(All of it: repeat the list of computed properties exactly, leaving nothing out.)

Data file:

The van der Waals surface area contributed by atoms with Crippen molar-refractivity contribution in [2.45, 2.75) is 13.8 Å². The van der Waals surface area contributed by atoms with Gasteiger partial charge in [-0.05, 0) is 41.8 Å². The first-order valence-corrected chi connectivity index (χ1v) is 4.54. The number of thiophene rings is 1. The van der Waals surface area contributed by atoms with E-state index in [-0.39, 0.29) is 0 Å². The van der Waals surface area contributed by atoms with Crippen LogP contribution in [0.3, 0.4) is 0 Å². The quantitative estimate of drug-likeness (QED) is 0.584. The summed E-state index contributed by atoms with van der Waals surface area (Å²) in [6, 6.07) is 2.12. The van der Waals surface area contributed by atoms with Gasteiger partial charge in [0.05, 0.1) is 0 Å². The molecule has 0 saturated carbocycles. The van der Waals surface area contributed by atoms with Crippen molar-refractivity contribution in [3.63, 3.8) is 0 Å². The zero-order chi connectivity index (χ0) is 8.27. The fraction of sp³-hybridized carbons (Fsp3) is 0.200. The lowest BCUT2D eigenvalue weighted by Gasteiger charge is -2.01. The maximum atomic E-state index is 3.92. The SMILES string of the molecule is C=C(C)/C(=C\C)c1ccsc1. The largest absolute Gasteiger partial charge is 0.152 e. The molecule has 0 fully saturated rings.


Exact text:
The van der Waals surface area contributed by atoms with Crippen molar-refractivity contribution in [2.45, 2.75) is 13.8 Å². The van der Waals surface area contributed by atoms with Gasteiger partial charge in [-0.05, 0) is 41.8 Å². The first-order valence-corrected chi connectivity index (χ1v) is 4.54. The number of thiophene rings is 1. The van der Waals surface area contributed by atoms with E-state index in [-0.39, 0.29) is 0 Å². The van der Waals surface area contributed by atoms with Crippen LogP contribution in [0.3, 0.4) is 0 Å². The quantitative estimate of drug-likeness (QED) is 0.584. The summed E-state index contributed by atoms with van der Waals surface area (Å²) in [6, 6.07) is 2.12. The van der Waals surface area contributed by atoms with Gasteiger partial charge in [0.05, 0.1) is 0 Å². The molecule has 0 saturated carbocycles. The van der Waals surface area contributed by atoms with Crippen molar-refractivity contribution in [3.63, 3.8) is 0 Å². The zero-order chi connectivity index (χ0) is 8.27. The fraction of sp³-hybridized carbons (Fsp3) is 0.200. The lowest BCUT2D eigenvalue weighted by Gasteiger charge is -2.01. The maximum atomic E-state index is 3.92. The SMILES string of the molecule is C=C(C)/C(=C\C)c1ccsc1. The largest absolute Gasteiger partial charge is 0.152 e. The molecule has 0 fully saturated rings.